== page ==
• The RVN
  • The DRV
  • Summary
  • 5.5. A Wider Picture
  • Chapter 6. General Conclusion
  • List of Figures
  • List of Tables
  • Bibliography

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Chapter 1 Introduction

There have been a bunch of predications about the demise of the state as a natural consequence of the strengthening of international governmental bodies and nongovernmental organizations, and the increasing globalization of information and economic forces. Marxism predicts that the state would wither away when the workers win over the bourgeoisies and build a classless society.1 At the very beginning of the new century, Michael Hardt and Antonio Negri hold the view that while nation-states are becoming unable to regulate economic and cultural exchanges in an age of globalization, a global order is emerging, and it is supranational powers that rule the global system.2 Alexander Wendt goes further and claims that a world state is inevitable.3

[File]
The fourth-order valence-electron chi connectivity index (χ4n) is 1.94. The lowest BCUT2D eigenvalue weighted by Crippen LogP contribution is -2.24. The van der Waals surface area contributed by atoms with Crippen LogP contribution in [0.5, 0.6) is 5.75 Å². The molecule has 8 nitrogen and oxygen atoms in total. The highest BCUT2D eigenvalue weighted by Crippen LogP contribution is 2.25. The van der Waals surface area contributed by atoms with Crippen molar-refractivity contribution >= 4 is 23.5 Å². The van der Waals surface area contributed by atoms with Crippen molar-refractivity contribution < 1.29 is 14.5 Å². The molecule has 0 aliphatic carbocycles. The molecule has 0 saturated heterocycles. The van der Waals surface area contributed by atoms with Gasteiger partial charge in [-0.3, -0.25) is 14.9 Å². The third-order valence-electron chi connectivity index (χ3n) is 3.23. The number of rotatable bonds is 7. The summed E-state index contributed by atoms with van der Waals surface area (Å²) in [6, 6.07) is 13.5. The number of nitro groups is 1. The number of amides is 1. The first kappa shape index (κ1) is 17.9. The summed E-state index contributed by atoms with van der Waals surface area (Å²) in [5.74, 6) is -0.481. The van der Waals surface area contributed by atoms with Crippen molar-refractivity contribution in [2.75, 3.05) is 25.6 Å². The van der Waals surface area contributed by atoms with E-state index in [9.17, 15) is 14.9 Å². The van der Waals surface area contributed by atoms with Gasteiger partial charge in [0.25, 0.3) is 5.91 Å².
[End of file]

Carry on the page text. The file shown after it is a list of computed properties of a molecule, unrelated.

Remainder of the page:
However, recent events have shown that globalization backlashed, and nationalism has been reinforced all over the globe, involving the highly developed and developing countries alike. Leading some to worry how, quoting the expression of The Economist, “Europe’s populists are waltzing into the mainstream.”4 It is ironic to see the Brexit Party in the United Kingdom taking the lead and winning twenty-nine seats in the 2019 European Parliament elections. And the rise of populism is clearly not an exclusive European phenomenon. The singing of “Make America Great Again” is echoed on the other side of the ocean, not to mention other populist leaders around the world, like Vladimir Putin in Russia, Recep Tayyip Erdogan in Turkey, Nicolas Maduro in Venezuela, and Joko Widodo in Indonesia, to name but a few. Facts speak louder than words. Globalization is confronting challenges; furthermore de-globalization is fueled by the Covid-19 pandemic.5 A world state is still and remains an imagination, if not an illusion. Meanwhile, the nation-state is far from dying out.